I pondered in the blog about hot dogs last July on National Hot Dog day and I haven't changed any since then. I freely admit that I've seldom met a hot dog I didn't like. Fancy, plain, beef, pork, steamed, fried, cooked over a camp fire - they're all good. Toppings should be modest and not overwhelming to the hot dog itself and maybe that's why I like Fairmont hot dogs so much.
As a kid I generally had the opportunity to spend a couple weeks (sometimes longer) visiting with relatives in Fairmont on my summer vacations. Every household I visited had their favorite hot dog dive (and believe me - they are all very much dives). Aunt Eunice and Uncle Hans liked Devil Dogs, the Collins' family prefered Woody's, my Mom liked Tony's, the Ashcraft's always hit the local Dairy Queen - every corner had a hot dog place and you'd go in and order them by the sack full. The one thing all of these had in common was the fact they they all came with some sort of tomato-based meat sauce on top. Most come in a variety of spice for heat ranging from mild to scorching hot. Eunice's Devil Dogs were always spicy hot but I think Tony's took the prize in the heat department. One spring we got a batch of "hot" from Tony's and stopped at a lovely local riverside park to eat them. The bees swarmed around us very quickly but when I offered up some of the sauce to lure the bees away they wouldn't touch it! Smart bees! Here's a photo of the park - the bees and our hot dogs are long gone! But it's still mighty pretty in the spring.
A couple of years ago my cousins and I went to Fairmont to visit the family cemetary plots and of course we stopped for hot dogs. The Devil Dog shop long ago closed up, but Tony's and Woody's are still there and going strong. Tony's wasn't open that day so we stopped in at Woody's. At a buck a piece, we each had 3 hot dogs (yes, THREE) and the cousins were so impressed, we all bought sauce to bring home and freeze.
The frozen sauce is now long gone and we haven't been back to Fairmont since then so Donna (the eldest cousin) went on a search to make her own at home (which is quite a statement because she does not like to cook - at all). I made a call to friends in Fairmont and they came up with a recipe for Woody's sauce, but the measurements were less than forthcoming and Donna claims it was OK, but not the same.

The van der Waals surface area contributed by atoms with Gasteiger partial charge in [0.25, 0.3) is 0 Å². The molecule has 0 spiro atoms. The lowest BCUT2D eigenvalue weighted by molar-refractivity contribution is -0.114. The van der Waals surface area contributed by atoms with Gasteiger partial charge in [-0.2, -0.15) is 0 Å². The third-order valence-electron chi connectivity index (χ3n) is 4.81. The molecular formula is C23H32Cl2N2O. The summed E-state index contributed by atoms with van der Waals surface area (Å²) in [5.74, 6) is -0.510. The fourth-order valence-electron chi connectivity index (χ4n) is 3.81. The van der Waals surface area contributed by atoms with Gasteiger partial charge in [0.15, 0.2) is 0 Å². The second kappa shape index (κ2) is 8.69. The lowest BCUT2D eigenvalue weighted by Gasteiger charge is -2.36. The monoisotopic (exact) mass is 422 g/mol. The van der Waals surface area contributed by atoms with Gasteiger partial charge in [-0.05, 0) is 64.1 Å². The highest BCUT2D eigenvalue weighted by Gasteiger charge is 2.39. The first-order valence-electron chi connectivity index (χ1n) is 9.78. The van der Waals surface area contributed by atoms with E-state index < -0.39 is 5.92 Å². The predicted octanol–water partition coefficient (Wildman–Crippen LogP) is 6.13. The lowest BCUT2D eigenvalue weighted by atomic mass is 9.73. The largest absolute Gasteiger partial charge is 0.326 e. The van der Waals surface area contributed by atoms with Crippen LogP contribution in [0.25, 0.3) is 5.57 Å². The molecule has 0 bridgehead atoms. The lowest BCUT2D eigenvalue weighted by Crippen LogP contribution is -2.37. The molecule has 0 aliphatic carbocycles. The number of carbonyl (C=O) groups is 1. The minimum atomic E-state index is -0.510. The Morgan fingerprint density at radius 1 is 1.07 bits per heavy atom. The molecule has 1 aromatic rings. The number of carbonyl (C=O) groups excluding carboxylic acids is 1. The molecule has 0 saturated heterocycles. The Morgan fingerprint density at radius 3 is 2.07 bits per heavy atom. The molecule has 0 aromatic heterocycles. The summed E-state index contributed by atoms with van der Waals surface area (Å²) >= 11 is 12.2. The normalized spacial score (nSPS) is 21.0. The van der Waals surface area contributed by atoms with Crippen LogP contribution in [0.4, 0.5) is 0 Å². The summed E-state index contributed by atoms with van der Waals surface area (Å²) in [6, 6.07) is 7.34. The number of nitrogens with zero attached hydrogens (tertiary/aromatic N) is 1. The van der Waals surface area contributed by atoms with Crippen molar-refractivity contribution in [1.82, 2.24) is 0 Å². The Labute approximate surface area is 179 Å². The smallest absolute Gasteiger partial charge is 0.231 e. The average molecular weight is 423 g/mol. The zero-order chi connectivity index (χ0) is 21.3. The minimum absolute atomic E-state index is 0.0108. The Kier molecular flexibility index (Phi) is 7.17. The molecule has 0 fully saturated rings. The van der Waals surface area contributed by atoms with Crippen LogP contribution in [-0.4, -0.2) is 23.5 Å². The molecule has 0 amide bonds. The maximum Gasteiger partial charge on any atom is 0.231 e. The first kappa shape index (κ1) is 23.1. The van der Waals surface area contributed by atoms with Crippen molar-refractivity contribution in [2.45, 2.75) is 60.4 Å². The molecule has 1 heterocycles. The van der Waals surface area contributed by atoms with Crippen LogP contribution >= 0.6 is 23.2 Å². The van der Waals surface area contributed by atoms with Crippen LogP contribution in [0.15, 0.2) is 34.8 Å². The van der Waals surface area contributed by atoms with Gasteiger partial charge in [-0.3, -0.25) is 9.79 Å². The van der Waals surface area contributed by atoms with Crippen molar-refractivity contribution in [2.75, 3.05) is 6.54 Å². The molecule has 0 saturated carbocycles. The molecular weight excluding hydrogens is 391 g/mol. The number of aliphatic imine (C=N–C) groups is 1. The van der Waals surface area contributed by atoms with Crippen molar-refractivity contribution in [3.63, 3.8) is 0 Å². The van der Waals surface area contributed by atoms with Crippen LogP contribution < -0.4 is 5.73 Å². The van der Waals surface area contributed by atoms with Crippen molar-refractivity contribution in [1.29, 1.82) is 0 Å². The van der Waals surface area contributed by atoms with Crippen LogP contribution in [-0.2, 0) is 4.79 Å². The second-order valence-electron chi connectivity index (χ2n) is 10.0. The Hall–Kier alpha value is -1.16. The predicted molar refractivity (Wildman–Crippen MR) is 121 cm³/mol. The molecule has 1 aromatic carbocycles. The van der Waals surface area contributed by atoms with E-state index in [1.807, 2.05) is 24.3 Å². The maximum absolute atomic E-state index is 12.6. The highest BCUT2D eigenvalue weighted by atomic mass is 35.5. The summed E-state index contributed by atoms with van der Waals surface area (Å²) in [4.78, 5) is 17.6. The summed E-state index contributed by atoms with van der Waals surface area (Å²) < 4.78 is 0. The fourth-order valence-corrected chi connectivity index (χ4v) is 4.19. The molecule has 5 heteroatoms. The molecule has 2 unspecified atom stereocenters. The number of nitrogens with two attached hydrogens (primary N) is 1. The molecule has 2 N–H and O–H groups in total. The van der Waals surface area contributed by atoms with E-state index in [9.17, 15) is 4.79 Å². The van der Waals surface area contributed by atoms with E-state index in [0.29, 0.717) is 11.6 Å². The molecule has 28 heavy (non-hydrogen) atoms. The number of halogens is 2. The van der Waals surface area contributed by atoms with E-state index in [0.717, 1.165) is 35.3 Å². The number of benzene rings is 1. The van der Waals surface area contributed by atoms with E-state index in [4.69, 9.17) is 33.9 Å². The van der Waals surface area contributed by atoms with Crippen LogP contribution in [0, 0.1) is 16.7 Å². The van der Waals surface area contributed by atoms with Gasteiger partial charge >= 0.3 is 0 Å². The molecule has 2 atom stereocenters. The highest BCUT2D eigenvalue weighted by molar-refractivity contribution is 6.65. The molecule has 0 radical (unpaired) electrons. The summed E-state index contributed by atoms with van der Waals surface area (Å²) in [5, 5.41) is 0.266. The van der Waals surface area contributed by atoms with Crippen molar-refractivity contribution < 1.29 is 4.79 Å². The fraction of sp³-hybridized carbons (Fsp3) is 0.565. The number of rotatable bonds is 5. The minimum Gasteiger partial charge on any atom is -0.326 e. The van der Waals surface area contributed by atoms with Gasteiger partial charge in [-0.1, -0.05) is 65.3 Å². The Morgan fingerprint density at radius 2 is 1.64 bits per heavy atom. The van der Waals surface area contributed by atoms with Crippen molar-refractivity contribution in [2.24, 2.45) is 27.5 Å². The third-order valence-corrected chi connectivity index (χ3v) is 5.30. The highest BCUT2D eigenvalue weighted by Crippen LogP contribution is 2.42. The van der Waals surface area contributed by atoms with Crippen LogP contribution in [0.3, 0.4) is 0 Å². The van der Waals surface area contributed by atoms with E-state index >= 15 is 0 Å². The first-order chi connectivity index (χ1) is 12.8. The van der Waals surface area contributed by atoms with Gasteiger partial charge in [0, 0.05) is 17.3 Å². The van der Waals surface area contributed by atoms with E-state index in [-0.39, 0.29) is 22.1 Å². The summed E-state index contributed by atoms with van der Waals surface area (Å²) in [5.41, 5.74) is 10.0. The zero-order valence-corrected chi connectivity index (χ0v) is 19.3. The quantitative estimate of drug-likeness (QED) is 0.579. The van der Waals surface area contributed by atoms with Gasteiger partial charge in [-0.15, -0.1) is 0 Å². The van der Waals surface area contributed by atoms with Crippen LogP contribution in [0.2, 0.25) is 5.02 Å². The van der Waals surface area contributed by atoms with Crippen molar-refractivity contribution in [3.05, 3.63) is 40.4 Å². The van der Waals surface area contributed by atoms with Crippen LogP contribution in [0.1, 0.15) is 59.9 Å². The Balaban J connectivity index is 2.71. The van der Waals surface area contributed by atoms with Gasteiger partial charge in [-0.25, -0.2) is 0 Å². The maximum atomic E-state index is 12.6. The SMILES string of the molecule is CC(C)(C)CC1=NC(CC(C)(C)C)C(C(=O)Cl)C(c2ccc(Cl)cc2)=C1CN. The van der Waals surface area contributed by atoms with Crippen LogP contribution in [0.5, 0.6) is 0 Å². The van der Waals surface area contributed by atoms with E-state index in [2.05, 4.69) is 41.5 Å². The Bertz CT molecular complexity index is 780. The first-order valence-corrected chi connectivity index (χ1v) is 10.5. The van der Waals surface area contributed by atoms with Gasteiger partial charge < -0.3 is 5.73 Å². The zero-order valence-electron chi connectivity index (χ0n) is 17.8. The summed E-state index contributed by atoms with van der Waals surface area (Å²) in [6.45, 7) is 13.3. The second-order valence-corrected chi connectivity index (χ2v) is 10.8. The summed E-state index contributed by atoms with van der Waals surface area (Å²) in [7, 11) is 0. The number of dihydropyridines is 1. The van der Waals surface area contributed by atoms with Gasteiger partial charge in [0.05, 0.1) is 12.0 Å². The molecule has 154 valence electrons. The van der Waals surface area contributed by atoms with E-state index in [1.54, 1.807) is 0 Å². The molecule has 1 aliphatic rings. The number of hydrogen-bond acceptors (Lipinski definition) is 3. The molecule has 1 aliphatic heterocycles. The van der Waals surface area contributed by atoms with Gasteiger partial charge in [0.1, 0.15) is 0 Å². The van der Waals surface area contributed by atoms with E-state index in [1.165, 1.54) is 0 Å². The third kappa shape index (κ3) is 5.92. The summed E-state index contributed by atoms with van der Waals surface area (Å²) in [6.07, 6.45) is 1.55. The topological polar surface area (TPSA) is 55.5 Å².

Personally, I think you have to have these hot dogs while actually sitting in one of these little hole-in-the-walls in Fairmont - it's the total experience that makes them as good as they are. In this case it could easily be more about the experience and the nostalgia than the actual food itself. BUT, not to be outwitted by a little hot dog, I've done my best to recreate a sauce here in Ohio that my friends and relatives in Fairmont would be proud of.
SO THEN CAME THE FUN PART
Certainly, if you need to figure out the best hot dog sauce you can get at home, you MUST have a tasting party. And that's what I did. I gathered several of my favorite people together, made a few differing recipes of sauce and we had a little fun finding our favorite. At the suggestion of a buddy at the office I even tried out a store-bought can of sauce (it was horrible and didn't make it to the tasting!). I've provided the recipe for the winners here so that the other family and friends who don't wish to travel 5 hours to Fairmont may have their own great hot dog experience in the comfort of their own home!
This was pretty popular around our little table. It has some more complex seasonings that everyone liked. It was a bit too complicated for my simple tastes.
1 pound ground chuck
Add remaining ingredients; stir well to combine. Simmer over low heat 15 minutes.
1/4 cup tomato sauce
3-4 Tbls. ketchup
1 1/2 tsp. salt
1 1/2 tsp. sugar
1 tsp. pepper